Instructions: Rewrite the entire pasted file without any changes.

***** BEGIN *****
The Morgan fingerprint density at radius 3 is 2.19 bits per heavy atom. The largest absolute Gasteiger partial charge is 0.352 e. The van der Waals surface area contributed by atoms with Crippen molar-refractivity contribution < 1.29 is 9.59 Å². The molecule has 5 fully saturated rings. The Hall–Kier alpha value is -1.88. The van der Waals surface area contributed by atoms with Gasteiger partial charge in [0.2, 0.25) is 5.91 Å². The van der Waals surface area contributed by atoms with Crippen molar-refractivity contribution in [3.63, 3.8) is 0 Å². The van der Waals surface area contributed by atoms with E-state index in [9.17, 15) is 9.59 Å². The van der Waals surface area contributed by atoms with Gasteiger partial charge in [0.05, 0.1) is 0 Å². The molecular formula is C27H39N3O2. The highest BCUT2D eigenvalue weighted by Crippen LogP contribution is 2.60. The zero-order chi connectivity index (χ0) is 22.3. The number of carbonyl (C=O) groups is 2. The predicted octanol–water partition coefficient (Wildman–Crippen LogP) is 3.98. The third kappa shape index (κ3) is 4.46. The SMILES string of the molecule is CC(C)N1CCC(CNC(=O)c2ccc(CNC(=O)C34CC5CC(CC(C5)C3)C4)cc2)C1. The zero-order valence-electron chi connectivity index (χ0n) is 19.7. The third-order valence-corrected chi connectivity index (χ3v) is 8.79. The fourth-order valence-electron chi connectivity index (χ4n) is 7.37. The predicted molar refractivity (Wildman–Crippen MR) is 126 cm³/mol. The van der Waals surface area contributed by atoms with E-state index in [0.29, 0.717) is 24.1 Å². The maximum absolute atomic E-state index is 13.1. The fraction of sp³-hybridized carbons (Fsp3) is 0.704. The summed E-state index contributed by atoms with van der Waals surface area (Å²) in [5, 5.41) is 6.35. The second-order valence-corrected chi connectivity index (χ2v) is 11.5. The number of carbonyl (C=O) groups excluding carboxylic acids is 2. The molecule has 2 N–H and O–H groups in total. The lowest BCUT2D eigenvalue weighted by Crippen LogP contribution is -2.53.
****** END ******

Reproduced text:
The Morgan fingerprint density at radius 3 is 2.19 bits per heavy atom. The largest absolute Gasteiger partial charge is 0.352 e. The van der Waals surface area contributed by atoms with Crippen molar-refractivity contribution < 1.29 is 9.59 Å². The molecule has 5 fully saturated rings. The Hall–Kier alpha value is -1.88. The van der Waals surface area contributed by atoms with Gasteiger partial charge in [0.2, 0.25) is 5.91 Å². The van der Waals surface area contributed by atoms with Crippen molar-refractivity contribution in [3.63, 3.8) is 0 Å². The van der Waals surface area contributed by atoms with E-state index in [9.17, 15) is 9.59 Å². The van der Waals surface area contributed by atoms with Gasteiger partial charge in [0.05, 0.1) is 0 Å². The molecular formula is C27H39N3O2. The highest BCUT2D eigenvalue weighted by Crippen LogP contribution is 2.60. The zero-order chi connectivity index (χ0) is 22.3. The number of carbonyl (C=O) groups is 2. The predicted octanol–water partition coefficient (Wildman–Crippen LogP) is 3.98. The third kappa shape index (κ3) is 4.46. The SMILES string of the molecule is CC(C)N1CCC(CNC(=O)c2ccc(CNC(=O)C34CC5CC(CC(C5)C3)C4)cc2)C1. The zero-order valence-electron chi connectivity index (χ0n) is 19.7. The third-order valence-corrected chi connectivity index (χ3v) is 8.79. The fourth-order valence-electron chi connectivity index (χ4n) is 7.37. The predicted molar refractivity (Wildman–Crippen MR) is 126 cm³/mol. The van der Waals surface area contributed by atoms with E-state index in [0.29, 0.717) is 24.1 Å². The maximum absolute atomic E-state index is 13.1. The fraction of sp³-hybridized carbons (Fsp3) is 0.704. The summed E-state index contributed by atoms with van der Waals surface area (Å²) in [5, 5.41) is 6.35. The second-order valence-corrected chi connectivity index (χ2v) is 11.5. The number of carbonyl (C=O) groups excluding carboxylic acids is 2. The molecule has 2 N–H and O–H groups in total. The lowest BCUT2D eigenvalue weighted by Crippen LogP contribution is -2.53.